After navigating regulatory approvals, Microsoft expects to complete the $7.5 billion acquisition of Nokia on April 25, Reuters reported.
The tech companies had agreed to the deal in September, but the closure was delayed due to pending approvals. The billion-dollar acquisition of Espoo, Finland-based Nokia is an important step for Microsoft as it looks to grow its Windows mobile phone platform.
As described on Nokia's website, the deal was for "an agreement with Microsoft whereby Microsoft would purchase substantially all of Nokia's Devices & Services business."
"This acquisition will help Microsoft accelerate innovation and market adoption for Windows Phones. In addition, we look forward to introducing the next billion customers to Microsoft services via Nokia mobile phones," Brad Smith, Microsoft general counsel and executive vice president for corporate and legal affairs, said in an official blog post.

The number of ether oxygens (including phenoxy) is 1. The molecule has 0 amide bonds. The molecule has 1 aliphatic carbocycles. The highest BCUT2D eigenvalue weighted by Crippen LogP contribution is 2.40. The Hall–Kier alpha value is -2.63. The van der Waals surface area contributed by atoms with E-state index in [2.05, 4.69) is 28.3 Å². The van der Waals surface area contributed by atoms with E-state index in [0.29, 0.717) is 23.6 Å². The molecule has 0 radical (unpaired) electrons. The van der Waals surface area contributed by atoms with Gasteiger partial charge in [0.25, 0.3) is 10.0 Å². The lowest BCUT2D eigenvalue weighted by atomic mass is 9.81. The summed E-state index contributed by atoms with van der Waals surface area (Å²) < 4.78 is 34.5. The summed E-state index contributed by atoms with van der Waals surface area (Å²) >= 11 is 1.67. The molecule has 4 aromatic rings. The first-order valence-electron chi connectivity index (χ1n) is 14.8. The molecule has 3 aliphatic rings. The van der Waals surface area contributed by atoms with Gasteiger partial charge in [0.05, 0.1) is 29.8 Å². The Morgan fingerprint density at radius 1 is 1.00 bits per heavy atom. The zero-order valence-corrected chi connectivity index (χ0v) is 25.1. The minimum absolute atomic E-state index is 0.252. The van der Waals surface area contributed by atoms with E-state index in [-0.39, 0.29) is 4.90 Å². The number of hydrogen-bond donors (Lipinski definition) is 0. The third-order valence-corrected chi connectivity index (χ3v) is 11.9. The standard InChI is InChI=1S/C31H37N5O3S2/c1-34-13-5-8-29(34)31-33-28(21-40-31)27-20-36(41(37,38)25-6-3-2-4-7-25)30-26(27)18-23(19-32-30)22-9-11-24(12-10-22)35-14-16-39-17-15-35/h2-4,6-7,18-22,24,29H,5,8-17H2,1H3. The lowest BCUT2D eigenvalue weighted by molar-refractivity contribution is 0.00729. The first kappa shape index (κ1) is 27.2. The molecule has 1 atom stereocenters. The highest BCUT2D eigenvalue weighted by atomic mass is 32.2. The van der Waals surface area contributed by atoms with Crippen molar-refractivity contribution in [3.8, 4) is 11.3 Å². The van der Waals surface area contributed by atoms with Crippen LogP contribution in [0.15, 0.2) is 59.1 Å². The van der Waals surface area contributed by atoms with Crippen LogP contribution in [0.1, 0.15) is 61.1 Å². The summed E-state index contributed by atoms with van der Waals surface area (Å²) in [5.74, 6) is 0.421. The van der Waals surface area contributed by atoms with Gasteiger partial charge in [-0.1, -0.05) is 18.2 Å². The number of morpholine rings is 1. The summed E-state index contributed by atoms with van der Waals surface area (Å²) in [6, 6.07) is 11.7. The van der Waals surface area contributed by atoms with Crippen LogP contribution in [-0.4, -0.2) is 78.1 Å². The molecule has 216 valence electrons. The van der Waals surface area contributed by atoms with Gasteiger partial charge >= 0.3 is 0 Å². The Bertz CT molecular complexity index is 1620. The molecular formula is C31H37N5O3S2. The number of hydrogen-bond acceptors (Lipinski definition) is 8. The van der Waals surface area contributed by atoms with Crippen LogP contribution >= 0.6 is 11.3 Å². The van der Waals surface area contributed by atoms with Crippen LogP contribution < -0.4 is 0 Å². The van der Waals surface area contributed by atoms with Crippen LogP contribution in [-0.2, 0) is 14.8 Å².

During the last six months or so, the acquisition deal went through a few tweaks. In one change, the companies have agreed that Microsoft will manage the Nokia site and Nokia's social media for up to a year, Smith said in the blog post.
While the original agreement draft kept all Nokia employees working at Nokia, the deal has been adjusted so 21 China-based Nokia employees who work on smartphones will move over to Microsoft.
The American tech company will also not acquire Nokia's Korean manufacturing plant even though it was included in the original deal.
According to The Verge, Microsoft and Nokia had to wait to complete the deal when antitrust officials in Asia stalled the process last month.
Microsoft, which recently came under the leadership of new CEO Satya Nadella, is now looking to design its own smartphones in the hopes of giving Android and iOS a run for their money.